The Gothic Revival style Hamill House is a 2½-story gabled roof wood frame residence built on a stone foundation in Georgetown, Colorado. William Hamill purchased what was a simple circa 1867 residence from his brother-in-law in 1874 and gradually transformed it into an elegant reflection of his increasing personal wealth and prestige. Two hipped roof stone buildings are located at the rear of the property. The more elaborate one, of cut coursed granite, served as Hamill’s office. The other, of rough cut uncoursed stone, served as a stable and carriage house. Since the 1970s, the property has been operated as a museum by the Georgetown Historical Society.
Originally constructed by Joseph Watson as a modest Country Gothic house in 1867, it was later purchased by Watson's wealthy brother-in-law William Arthur Hamill. By 1879, Hamill had greatly expanded the mountain estate into a lavishly beautiful home with its conservatory, gas lighting, bay windows, walnut woodwork, central heating, and luxurious interior decor. The new house was designed by Robert Roeschlaub, Colorado's first registered architect. The other buildings on the property include the carriage house, Mr. Hamill's granite office building, a laundry/summer kitchen, and a spacious six-seater privy, with two doors, one for the staff and the other for the family. Hamill owned the Silver Plume quarry that was the source of the granite used to construct the stone buildings and the stone wall which encloses the lawn.
William A. Hamill was a silver mining magnate. He made his fortune in land speculation buying and selling mines in the Georgetown and Silver Plume area. Hamill was a bit of a scoundrel, when a productive mine was identified, he would buy unproductive mines around it and entangle the owners in lawsuits until they sold to him. He also had interests in many other business in the area, including newspapers, wagon roads, and railroads. Mr. Hamill served as State Senator in the first Colorado State Legislature, Chairman of the Central Committee of the Colorado Republican Party and State Railroad Commissioner. The conservatory of the Hamill house, shown above, is an ostentatious display of his wealth, it would have required significant heating in the long cold winters of Georgetown and it was the only conservatory I have ever seen in the mountains of Colorado.
Willam and Priscilla Hamill had five children: William Jr., Henry, Hannah Elizabeth, James and Thomas. The family fortunes were greatly affected by the silver crash of 1893 and Hamill moved on to Denver shortly thereafter. His wife remained in Georgetown with the youngest son and family. Hamill died in 1904 and Priscilla died in 1910. The last of the Hamills left Georgetown in 1915. Many of the Hamill descendents are still in touch with Historic Georgetown, Inc. and visit the Hamill House from time to time. The most well known is actor Mark Hamill of the Star Wars movies.
Traditional music boxes gained popularity in the 18th Century with the French court of Louis XIV. A long and established tradition, music boxes were well known in Europe and America. The problem was that they were made with cylinders that could not be changed. By 1886, a new music box style appeared in Germany called the disc playing music box. The new disc-playing machine allowed music box owners to change disks with ease. The disks were mass produced inexpensively using metal and by 1890, disk manufacturers were dedicated to the production of disks for the new machines including those produced by one of the most impressive firms in American music box manufacturing, the Regina Company of Rahway, NJ. In 1894, the Regina Company was founded. The cylinders on most Regina and other high-end name brand boxes may have as many as 10,000 pins on a 13 inches long comb. The tuned music combs have teeth that must be tuned after a piece has been moved or relocated to a particular location. The Regina Music box's rich sound remains unsurpassed in America and elsewhere as the mechanism for the instrument differs from others of the period. The interchangeable music disks made by Regina would fit all of their boxes of the same size. These were expensive and another display of wealth although the company went out of business with the advent of the gramophone.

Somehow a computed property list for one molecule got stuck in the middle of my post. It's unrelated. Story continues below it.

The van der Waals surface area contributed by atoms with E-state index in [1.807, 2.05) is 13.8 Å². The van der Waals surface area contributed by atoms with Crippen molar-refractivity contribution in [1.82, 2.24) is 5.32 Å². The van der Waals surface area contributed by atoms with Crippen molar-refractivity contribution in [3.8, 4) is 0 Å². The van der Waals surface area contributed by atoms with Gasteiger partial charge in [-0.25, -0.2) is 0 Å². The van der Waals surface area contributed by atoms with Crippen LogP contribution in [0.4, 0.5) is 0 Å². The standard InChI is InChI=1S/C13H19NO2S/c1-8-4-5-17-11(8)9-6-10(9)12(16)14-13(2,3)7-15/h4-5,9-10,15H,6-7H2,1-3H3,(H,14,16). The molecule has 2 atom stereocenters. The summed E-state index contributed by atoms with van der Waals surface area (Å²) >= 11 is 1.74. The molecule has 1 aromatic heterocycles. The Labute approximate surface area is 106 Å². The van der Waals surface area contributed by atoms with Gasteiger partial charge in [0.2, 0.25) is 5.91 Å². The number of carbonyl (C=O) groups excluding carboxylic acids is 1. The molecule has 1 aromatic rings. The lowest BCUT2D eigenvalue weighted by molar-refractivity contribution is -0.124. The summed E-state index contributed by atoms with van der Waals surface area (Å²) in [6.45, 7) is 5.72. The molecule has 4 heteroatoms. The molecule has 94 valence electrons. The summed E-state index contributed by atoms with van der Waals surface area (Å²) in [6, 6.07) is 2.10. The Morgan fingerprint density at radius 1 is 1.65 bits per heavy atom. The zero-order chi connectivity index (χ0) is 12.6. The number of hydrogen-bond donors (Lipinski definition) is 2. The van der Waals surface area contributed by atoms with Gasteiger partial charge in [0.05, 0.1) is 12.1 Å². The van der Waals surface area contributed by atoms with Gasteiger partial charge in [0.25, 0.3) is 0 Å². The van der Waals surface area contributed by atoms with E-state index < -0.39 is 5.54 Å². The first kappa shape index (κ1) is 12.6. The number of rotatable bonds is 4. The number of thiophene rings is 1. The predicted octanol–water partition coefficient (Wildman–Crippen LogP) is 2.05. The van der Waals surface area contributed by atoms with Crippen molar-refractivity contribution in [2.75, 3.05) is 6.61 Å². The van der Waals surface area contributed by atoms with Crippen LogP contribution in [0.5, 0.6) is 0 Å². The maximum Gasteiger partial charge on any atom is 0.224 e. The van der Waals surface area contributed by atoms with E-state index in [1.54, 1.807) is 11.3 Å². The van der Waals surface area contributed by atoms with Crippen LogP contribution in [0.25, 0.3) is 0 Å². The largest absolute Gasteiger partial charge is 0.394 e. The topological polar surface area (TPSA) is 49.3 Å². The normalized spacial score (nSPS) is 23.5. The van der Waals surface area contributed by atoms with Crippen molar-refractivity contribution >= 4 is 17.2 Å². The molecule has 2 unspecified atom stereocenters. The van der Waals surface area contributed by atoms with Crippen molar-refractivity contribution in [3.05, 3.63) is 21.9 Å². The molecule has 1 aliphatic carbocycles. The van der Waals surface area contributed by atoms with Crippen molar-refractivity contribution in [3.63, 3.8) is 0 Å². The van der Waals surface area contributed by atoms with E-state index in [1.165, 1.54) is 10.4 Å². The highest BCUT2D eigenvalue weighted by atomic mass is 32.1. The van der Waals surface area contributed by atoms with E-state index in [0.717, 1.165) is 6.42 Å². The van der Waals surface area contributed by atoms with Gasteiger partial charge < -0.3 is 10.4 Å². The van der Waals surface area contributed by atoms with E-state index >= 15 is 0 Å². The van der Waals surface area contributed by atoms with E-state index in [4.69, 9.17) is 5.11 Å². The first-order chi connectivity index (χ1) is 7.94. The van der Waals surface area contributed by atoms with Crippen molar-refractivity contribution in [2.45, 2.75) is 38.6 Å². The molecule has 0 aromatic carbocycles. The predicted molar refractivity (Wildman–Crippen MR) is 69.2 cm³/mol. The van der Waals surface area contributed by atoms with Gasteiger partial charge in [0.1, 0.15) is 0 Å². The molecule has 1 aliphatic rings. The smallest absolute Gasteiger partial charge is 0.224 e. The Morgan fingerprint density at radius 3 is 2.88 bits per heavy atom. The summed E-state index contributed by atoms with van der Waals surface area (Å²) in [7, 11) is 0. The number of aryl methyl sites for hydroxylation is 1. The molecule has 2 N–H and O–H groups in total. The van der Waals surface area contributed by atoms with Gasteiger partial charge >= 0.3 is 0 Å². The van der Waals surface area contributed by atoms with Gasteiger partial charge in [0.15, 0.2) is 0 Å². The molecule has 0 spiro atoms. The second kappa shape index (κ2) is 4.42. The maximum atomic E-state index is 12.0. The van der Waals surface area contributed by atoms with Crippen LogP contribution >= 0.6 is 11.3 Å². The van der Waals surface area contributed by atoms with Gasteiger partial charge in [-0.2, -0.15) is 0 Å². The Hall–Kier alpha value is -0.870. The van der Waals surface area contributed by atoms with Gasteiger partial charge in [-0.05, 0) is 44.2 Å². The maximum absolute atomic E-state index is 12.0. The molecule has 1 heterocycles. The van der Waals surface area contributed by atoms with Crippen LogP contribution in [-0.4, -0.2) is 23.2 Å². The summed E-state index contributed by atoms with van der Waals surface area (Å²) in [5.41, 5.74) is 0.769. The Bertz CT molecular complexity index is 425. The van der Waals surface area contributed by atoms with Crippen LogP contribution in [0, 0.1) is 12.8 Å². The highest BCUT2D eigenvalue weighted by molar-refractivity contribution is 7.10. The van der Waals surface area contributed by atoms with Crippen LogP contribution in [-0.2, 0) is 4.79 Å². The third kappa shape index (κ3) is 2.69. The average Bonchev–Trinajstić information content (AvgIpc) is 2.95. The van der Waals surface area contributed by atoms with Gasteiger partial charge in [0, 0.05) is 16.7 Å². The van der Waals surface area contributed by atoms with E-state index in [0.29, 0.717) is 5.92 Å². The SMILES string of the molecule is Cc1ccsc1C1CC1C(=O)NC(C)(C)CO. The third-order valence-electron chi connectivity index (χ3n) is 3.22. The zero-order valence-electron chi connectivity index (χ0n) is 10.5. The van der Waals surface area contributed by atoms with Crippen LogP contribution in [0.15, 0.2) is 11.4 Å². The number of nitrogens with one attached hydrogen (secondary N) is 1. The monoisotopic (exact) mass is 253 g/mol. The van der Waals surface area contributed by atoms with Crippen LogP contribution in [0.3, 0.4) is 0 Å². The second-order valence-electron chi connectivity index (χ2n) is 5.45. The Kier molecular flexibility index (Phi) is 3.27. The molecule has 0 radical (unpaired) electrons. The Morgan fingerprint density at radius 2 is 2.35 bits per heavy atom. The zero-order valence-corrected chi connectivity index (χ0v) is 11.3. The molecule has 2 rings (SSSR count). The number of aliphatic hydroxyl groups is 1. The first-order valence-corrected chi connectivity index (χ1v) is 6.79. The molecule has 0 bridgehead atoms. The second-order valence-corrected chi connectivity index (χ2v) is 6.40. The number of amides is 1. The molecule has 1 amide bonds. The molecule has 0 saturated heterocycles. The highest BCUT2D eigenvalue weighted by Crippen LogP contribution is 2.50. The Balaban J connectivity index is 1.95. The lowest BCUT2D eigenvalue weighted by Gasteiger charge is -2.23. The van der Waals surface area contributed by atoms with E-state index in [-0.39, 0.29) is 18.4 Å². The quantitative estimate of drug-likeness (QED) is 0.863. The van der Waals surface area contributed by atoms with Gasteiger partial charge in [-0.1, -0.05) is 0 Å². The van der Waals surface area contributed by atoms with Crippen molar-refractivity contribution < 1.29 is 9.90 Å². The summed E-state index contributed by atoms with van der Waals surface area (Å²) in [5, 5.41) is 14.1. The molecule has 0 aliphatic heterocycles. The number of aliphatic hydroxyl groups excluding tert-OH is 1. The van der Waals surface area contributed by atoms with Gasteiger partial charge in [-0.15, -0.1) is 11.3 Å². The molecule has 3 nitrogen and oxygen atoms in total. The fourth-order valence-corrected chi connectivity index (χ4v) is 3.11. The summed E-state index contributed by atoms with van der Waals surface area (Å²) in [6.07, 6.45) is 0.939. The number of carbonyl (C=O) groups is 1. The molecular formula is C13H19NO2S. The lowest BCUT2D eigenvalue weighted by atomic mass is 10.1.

In the early 1950s, the first efforts were made to preserve Georgetown's remaining 19th-century buildings as historic resources. The importance of Georgetown's place in history was given national recognition in 1966 by the Department of the Interior. Through the National Park Service, the towns of Georgetown and Silver Plume were recognized as a National Historic Landmark District (NHLD) and protected to help tell the story of the American West. The Hamill House Museum is located at 305 Argentine Street in Georgetown, Colorado. The home interprets 19th century living in Georgetown and includes original and replicated architecture, furnishings, plants, landscaping ideas, and cultural lifestyles. Physical and virtual tours are available to the public. When visiting the museum in person you can witness the luxurious decor that was once popular during this time period, especially the beautiful interior walnut finishes. If you get the chance, you should visit the historic Hamill House in Georgetown.
Interior Views Hamill House: http://www.flickr.com/photos/11537676@N06/2190708692/in/photostream/
Regina Music Box: http://www.drloriv.com/Tips/ID/46/Regina-Music-Boxes